Burnap delivers an extremely young Arthur, and he is amusingly conflicted in his many debates (too many debates, actually) with himself about honor and justice. The problem is, he never grows up to be a king in Act 2. It reminds me of that old debate regarding “Mr. Smith Goes to Washington”: Jimmy Stewart’s senator is so well-meaning but naïve that the government might be better off if the corrupt but competent politicians keep control.
Donica’s Lancelot is the male-stud prop who is trotted out in the second act to sing the song everyone wants to hear when you go to see “Camelot.” When he finishes his passionate delivery of “If Ever I Would Leave You,” it’s a surprise that Soo doesn’t ask him for a cigarette to light up.
Barlett Sher has directed definitive productions of “South Pacific,” “The King and I” and “My Fair Lady” at Lincoln Center Theater. Across the plaza, he has had much less success with unfocused productions of operas as varied as “Otello” and “The Tales of Hoffmann.” Those directorial assignments at the Met Opera show up in this “Camelot.” The grandeur of Arthur and Guenevere meeting in the forest is reminiscent of the Fountainebleau scene in Verdi’s “Don Carlo” where the prince and Elizabeth (another French emigree) also meet by chance. The vaulted, massive set design by Michael Yeargan (yet another Met Opera veteran) replicates that wintery moment, and for a while, it appears that this “Camelot” will take an intriguing detour to tell us what would have happen if Elizabeth had married Don Carlo and not ended up with his father, Philip, instead.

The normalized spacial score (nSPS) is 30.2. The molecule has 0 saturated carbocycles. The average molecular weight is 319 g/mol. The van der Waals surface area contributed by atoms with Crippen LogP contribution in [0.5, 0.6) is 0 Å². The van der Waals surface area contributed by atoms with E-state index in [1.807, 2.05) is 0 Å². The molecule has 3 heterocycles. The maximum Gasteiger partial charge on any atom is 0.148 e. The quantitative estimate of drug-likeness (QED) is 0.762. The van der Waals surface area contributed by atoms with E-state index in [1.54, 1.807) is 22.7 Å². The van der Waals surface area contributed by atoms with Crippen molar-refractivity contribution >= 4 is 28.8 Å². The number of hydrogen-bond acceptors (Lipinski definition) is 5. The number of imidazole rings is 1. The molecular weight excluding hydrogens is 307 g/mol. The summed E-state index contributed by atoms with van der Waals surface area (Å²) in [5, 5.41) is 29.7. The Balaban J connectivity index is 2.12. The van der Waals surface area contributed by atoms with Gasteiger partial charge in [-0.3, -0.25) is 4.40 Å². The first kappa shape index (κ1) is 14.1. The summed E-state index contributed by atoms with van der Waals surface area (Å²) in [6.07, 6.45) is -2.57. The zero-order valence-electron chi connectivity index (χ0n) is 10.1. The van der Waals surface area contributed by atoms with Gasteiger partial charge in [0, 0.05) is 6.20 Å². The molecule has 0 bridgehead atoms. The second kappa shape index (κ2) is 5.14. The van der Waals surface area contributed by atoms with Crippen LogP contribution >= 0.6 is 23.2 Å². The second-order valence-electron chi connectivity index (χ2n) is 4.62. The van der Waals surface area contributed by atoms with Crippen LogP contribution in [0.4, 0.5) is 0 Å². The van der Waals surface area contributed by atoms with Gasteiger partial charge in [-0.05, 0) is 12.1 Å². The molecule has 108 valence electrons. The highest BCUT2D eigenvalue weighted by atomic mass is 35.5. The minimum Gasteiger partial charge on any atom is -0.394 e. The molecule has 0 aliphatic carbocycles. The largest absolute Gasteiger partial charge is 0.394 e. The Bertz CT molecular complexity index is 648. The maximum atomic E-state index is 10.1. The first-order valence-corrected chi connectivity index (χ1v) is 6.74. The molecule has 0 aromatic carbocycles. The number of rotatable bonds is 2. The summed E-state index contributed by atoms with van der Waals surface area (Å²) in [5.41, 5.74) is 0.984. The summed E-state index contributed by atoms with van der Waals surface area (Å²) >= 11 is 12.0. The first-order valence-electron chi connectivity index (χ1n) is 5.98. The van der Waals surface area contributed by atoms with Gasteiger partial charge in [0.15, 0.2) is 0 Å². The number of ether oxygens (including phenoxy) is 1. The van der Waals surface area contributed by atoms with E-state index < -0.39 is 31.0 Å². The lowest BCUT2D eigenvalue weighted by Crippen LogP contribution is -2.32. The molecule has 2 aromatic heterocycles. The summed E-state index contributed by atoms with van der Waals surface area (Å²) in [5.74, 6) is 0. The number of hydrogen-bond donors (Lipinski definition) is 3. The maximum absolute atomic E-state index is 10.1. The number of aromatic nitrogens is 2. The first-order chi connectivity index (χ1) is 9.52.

Sher’s direction is also a marvel when Sorkin’s book is at its messiest. Morgan Le Fey used to be Mordred’s aunt. Now, she is not only his mother (Camden McKinnon), she is also the major reason Guenevere stages a hissy fit over Arthur’s renewed contact with his old girlfriend. All of this pent-up sexual resentment is played out concurrently with Guenevere and Lancelot’s affair, because it is Arthur’s trip to see Morgan Le Fey to make amends that the two lovers are left alone to commit treason. Sher handles the dueling stories magnificently, but in the end, all the cross-cutting only emphasizes the subtext for Guenevere’s sleeping with Lancelot: It’s her revenge on Arthur. Love has nothing to do with it.
Much has been made of Sorkin getting rid of Merlyn (Dakin Matthews) after a brief scene and cutting all the magic tricks from “Camelot.” The result is that only one song has been lost. It’s when the enchantress Nimue sings “Follow Me” early in the first act. Otherwise, the score has been left pretty much intact. The original Lerner and Loewe score is why writers keep tinkering with the problematic book, but I’m not so sure that many of those songs aren’t part of the problem. “The Seven Deadly Virtues,” “Fie on Goodness” and “Guenevere” continue to cast a stodgy pall of second-rate operetta over the entire second act.
Once again, Lincoln Center Theater shows that it knows how to amplify a musical. The real singing voices and the real playing of 30 musicians in the pit can be heard. Marc Salzberg and Beth Lake’s sound design merely supports the music; it doesn’t replace the original sound. It’s ironic because when the Vivian Beaumont opened in 1965, the venue was lambasted as the acoustic nightmare of Broadway theaters. Today, it is the last refuge of experiencing Broadway musicals as they were meant to be heard.